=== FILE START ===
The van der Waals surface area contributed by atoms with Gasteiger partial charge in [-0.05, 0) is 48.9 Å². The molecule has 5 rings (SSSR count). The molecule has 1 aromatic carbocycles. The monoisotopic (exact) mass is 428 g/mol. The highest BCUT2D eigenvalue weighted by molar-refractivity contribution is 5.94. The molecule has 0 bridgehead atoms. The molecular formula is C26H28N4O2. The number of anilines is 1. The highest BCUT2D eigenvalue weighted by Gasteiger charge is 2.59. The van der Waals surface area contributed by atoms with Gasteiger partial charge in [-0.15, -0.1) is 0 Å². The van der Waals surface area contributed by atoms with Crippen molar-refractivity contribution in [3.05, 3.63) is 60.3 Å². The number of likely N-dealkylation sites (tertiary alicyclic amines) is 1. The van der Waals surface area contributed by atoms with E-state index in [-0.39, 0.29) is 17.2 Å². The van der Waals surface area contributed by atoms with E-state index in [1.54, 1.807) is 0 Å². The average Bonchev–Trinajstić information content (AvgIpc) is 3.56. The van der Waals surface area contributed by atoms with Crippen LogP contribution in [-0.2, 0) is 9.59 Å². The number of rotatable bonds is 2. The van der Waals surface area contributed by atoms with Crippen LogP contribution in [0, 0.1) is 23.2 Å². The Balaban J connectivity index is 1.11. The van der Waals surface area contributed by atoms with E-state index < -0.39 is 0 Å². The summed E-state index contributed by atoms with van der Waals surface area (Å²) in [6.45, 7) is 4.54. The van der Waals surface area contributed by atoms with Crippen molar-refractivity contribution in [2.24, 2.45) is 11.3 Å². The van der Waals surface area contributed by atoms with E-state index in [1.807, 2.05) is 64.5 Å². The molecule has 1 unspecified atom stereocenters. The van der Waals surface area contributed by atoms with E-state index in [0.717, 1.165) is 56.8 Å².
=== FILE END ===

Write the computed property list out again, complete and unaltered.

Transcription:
The van der Waals surface area contributed by atoms with Gasteiger partial charge in [-0.05, 0) is 48.9 Å². The molecule has 5 rings (SSSR count). The molecule has 1 aromatic carbocycles. The monoisotopic (exact) mass is 428 g/mol. The highest BCUT2D eigenvalue weighted by molar-refractivity contribution is 5.94. The molecule has 0 bridgehead atoms. The molecular formula is C26H28N4O2. The number of anilines is 1. The highest BCUT2D eigenvalue weighted by Gasteiger charge is 2.59. The van der Waals surface area contributed by atoms with Gasteiger partial charge in [-0.15, -0.1) is 0 Å². The van der Waals surface area contributed by atoms with Crippen molar-refractivity contribution in [3.05, 3.63) is 60.3 Å². The number of likely N-dealkylation sites (tertiary alicyclic amines) is 1. The van der Waals surface area contributed by atoms with E-state index in [-0.39, 0.29) is 17.2 Å². The van der Waals surface area contributed by atoms with E-state index in [1.54, 1.807) is 0 Å². The average Bonchev–Trinajstić information content (AvgIpc) is 3.56. The van der Waals surface area contributed by atoms with Crippen LogP contribution in [-0.2, 0) is 9.59 Å². The number of rotatable bonds is 2. The van der Waals surface area contributed by atoms with Crippen LogP contribution in [0, 0.1) is 23.2 Å². The Balaban J connectivity index is 1.11. The van der Waals surface area contributed by atoms with E-state index < -0.39 is 0 Å². The summed E-state index contributed by atoms with van der Waals surface area (Å²) in [6.45, 7) is 4.54. The van der Waals surface area contributed by atoms with Crippen molar-refractivity contribution in [2.24, 2.45) is 11.3 Å². The van der Waals surface area contributed by atoms with E-state index in [1.807, 2.05) is 64.5 Å². The molecule has 1 unspecified atom stereocenters. The van der Waals surface area contributed by atoms with E-state index in [0.717, 1.165) is 56.8 Å².